To which Williamson responds:
‘Forrester, a lecturer in the history of political thought at Queen Mary University, London, begins with a strange assertion: that the idea of liberalism as a consent-oriented view rooted in the work of John Locke and based on “toleration, private property, and individualism” is in effect a propaganda coup, “a recent invention. It is, in fact, largely a product of the Cold War. . . . Before the 1930s, histories of liberalism told a different story.”
‘This speaks to an ancient but fundamental disagreement over the nature of human beings and, consequently, over the nature of human society. Conservatives — those who seek to conserve the liberal national order formalized by the founding of the American republic — tend to be oriented toward process, toward a narrow reading not only of Constitution and statute but also of the meaning of rights (negative) and the role of the state (limited); in our view, rights are enjoyed by individuals rather than by collectives, even when those rights are exercised in aggregate. Forrester characterizes this habit as “polar thinking,” and against it opposes what she calls “practical thinking” and “practical compromise.”
The fight for the ‘pragmatic’ and the view from nowhere is always going on. Comments are worth a read.
Related On This Site: Update And Repost- From YouTube: Leo Strauss On The Meno-More On The Fact/Value Distinction?’ Classical Liberalism Via Friesian.Com-’Exchange with Tomaz Castello Branco on John Gray’
Ed West At The Telegraph: ‘Conservatives, Depressing Everyone Since 500BC’…Monday Quotation From Charles Kesler And A Few Thoughts on Conservatism
The classical liberal tradition…looking for classical liberals in the postmodern wilderness: Isaiah Berlin’s negative liberty: A Few Thoughts On Isaiah Berlin’s “Two Concepts Of Liberty”… From George Monbiot: ‘How Freedom Became Tyranny’…Looking to supplant religion as moral source for the laws: From The Reason Archives: ‘Discussing Disgust’ Julian Sanchez Interviews Martha Nussbaum.… Repost: Another Take On J.S. Mill From “Liberal England”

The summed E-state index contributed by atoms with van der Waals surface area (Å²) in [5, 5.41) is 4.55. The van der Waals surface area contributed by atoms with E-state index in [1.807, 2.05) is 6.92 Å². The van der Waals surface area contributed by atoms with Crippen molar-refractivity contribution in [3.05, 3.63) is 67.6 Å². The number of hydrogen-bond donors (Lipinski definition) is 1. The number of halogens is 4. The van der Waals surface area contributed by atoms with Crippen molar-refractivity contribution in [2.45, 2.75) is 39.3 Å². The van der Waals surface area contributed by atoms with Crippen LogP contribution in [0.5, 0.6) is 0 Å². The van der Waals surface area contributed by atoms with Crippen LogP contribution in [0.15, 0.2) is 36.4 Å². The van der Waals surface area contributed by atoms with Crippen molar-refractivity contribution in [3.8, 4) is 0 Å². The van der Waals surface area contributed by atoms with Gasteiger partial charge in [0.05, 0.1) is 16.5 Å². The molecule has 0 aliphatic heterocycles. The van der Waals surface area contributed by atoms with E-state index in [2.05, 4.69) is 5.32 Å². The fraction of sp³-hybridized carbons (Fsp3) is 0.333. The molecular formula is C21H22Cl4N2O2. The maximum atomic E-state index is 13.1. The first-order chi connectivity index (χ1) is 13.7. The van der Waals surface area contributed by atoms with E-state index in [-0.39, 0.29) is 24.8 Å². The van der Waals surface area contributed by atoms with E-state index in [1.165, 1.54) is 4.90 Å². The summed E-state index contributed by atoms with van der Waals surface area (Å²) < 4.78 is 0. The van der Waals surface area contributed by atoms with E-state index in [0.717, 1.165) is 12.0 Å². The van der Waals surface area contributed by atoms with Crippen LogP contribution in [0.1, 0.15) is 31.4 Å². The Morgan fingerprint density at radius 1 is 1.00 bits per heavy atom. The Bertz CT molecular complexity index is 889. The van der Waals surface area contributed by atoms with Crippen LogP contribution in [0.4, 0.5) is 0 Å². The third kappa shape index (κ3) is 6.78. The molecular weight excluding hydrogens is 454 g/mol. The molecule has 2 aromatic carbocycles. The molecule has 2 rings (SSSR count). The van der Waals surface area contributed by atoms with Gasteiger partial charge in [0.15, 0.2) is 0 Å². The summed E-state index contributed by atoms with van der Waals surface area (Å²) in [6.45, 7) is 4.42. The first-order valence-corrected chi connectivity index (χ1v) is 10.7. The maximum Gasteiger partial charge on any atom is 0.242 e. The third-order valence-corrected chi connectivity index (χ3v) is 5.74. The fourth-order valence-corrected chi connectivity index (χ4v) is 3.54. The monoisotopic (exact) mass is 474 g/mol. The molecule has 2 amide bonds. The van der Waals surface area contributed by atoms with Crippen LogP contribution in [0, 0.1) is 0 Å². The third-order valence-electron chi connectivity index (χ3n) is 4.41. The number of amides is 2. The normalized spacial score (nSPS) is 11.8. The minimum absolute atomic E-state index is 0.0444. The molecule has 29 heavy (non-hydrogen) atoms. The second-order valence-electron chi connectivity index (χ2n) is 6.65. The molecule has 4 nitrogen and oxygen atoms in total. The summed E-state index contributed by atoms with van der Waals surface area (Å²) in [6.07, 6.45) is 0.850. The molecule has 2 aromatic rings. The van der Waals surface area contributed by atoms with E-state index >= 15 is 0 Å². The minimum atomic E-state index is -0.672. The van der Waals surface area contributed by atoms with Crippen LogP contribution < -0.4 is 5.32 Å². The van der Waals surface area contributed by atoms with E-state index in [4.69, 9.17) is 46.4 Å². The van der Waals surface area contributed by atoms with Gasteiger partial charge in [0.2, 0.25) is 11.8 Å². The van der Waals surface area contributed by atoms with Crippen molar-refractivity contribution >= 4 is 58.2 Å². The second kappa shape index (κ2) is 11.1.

‘I wrote last week about the explosive rape allegations against a University of Virginia fraternity in Rolling Stone. This morning I see that Richard Bradley, a former editor at George who had the unhappy distinction of having been taken in by Stephen Glass, is raising questions about the story and the reporting by the author, Sabrina Rubin Erdely.’
There can be big rewards for using the victimhood bullhorn: Garnering internet traffic, making money, gaining political power and cultural influence etc. but facts often come later…in some cases…if at all.
If the facts are true, then use the bullhorn wisely.
With freedom comes responsibility.
Via David Thompson, from Canada via the Agenda with Steve Paikin, notice how two panelists just can’t bring themselves around to the idea of other people speaking their minds, thinking differently and critically, and pursuing ideas freely in an open debate.